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65% of employees tempted to jump ship by better benefits

65% of employees tempted to jump ship by better benefits



Almost two-thirds of workers would leave their current employer for the green pastures of a new position with better benefits, even if the salary was the same – it was revealed in a recent survey.

The research, conducted by recruitment firm, Sellick Partnership, revealed that 65% of those surveyed would be either ‘very likely’ or ‘likely’ to move jobs if the benefits were better, even with commensurate salary.

This is despite only 43.6% of the 1,039 participants stating that they were ‘actively looking’ or ‘considering looking’ to move jobs in the next six months. This discrepancy of 21.4% indicates that even employees that are content in their current roles would be open to new opportunities if the offer was tempting enough.

Jo Sellick, Managing Director of Sellick Partnership, said, “The data demonstrates exactly how persuasive a good benefits package is for recruitment, and also presents a valuable opportunity for smaller companies and start-ups.

“There is always a worry that those who can flash the cash will lure the very best employees to them, resulting in an unlevel playing field across many sectors. However, savvy businesses will do well if they evaluate what job hunters really want and adjust their benefits package to meet or, ideally, exceed those expectations.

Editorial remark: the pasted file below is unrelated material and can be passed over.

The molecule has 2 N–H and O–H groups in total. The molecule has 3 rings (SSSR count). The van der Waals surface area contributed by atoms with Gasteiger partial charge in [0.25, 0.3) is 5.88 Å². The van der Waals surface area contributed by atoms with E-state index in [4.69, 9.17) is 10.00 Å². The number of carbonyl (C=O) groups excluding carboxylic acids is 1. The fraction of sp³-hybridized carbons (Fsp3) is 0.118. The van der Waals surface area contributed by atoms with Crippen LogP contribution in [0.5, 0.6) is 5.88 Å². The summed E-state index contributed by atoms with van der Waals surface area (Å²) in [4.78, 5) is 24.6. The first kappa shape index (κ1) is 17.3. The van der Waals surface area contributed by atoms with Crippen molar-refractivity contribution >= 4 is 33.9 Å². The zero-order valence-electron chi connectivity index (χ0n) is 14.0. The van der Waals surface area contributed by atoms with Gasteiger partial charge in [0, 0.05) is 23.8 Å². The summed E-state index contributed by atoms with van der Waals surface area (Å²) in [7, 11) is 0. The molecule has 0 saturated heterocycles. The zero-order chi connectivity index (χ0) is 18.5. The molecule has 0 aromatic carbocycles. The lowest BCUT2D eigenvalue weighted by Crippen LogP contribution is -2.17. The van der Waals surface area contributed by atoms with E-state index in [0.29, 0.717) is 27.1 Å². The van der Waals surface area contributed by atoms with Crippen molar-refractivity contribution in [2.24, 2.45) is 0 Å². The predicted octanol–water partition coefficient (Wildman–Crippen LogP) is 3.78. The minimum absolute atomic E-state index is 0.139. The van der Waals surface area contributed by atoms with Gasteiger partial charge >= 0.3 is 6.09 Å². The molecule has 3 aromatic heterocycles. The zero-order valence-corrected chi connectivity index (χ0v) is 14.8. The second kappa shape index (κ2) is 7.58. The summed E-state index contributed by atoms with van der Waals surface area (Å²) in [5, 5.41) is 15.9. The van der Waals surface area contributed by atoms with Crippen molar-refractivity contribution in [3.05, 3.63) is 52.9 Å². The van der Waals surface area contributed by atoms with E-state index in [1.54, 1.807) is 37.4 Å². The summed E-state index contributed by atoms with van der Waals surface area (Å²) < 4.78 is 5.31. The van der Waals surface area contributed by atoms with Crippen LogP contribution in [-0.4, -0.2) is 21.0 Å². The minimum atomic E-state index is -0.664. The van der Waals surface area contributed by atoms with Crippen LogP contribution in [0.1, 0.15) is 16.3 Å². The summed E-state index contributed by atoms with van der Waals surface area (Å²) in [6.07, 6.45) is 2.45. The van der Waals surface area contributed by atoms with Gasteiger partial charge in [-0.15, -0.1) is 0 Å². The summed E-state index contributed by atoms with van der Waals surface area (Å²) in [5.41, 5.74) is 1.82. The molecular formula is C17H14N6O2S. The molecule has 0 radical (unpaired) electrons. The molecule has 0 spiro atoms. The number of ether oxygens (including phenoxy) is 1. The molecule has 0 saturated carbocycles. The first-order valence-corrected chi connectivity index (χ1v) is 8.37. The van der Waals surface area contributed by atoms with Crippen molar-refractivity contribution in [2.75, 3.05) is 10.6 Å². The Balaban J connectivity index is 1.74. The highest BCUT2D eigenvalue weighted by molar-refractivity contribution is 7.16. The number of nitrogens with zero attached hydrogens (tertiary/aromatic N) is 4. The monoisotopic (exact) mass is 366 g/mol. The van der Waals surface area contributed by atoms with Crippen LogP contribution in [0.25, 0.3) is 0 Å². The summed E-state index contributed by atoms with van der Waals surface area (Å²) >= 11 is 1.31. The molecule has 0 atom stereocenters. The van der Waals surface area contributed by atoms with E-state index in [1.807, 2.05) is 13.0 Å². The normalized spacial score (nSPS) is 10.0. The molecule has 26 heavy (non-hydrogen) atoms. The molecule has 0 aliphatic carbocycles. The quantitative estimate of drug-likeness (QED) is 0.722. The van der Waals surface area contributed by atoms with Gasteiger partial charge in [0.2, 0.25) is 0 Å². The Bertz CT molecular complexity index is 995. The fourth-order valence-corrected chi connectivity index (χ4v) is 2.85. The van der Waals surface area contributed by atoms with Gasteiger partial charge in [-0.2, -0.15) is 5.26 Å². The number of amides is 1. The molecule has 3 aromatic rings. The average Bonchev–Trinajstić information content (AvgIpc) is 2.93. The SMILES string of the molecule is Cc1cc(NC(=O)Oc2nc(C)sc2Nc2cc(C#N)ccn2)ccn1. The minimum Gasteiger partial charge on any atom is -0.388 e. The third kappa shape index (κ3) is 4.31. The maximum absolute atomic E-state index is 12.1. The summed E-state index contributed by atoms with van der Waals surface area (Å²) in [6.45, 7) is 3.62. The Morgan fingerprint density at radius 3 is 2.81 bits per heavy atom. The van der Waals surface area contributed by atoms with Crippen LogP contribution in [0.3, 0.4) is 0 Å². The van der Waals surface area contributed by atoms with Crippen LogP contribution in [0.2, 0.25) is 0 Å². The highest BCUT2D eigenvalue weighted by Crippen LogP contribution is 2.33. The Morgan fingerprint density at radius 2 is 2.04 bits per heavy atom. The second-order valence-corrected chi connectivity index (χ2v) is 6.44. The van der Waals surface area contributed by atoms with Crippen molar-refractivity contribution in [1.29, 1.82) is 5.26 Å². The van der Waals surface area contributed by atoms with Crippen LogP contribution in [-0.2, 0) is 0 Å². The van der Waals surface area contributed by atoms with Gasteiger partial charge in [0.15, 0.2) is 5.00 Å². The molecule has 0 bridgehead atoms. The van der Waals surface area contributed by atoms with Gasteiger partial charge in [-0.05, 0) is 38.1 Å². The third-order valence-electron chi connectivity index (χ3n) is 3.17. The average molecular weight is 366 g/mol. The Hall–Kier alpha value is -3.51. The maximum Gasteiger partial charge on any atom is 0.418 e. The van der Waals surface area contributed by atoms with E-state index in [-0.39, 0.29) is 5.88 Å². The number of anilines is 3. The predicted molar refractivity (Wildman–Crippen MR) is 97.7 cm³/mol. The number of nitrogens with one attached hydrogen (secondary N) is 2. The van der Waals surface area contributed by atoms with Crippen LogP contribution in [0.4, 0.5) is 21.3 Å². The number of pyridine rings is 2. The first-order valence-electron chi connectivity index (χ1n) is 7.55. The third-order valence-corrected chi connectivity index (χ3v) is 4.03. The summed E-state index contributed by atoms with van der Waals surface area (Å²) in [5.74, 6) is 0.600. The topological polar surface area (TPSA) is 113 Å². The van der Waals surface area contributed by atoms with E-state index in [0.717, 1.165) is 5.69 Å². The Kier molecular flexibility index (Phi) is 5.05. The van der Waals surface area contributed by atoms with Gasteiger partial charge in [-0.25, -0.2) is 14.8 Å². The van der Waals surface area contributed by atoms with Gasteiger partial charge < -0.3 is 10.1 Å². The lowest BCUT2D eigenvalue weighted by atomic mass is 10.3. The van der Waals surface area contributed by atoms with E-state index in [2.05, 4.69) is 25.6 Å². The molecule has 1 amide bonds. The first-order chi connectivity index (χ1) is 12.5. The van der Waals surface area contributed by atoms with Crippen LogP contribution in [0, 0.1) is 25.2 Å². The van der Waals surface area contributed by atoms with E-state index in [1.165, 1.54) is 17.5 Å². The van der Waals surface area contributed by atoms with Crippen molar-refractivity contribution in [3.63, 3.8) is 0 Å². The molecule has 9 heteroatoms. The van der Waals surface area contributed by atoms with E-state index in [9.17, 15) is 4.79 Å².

“What’s especially exciting for start-ups and small companies is that they can be very reactive to the market, pivoting and adapting rapidly in order to accommodate job seekers needs without having to go through the sluggish administrative mechanisms that large organisations often face.”

While the survey was taken by British workers, it’s a shot across the bow (to extend the nautical metaphor) for HR professionals in Hong Kong – a timely reminder of the importance of a good employee benefits package.

When participants were asked to pick the top five most important benefits that they either currently have or would like to have, ‘flexible hours’ topped the list of 24 options with 62.2%. This was followed by ‘generous annual leave’ with 59.6%.

“The survey findings demonstrate clearly that employees are extremely attracted to jobs that offer the best opportunity for work-life balance. With flexible hours and annual leave voted the top two most desired benefits, and remote working coming in fifth, today’s workforce would be highly motivated to join any company that can demonstrate they are understanding and empathetic to the demands and volatility of modern living.

“While ‘fun’ fringe benefits such as gym membership, cycle-to-work schemes or dog-friendly offices have their place, they should be used as the icing on the cake, rather than pushed to the forefront of any recruitment drive,” Sellick added.

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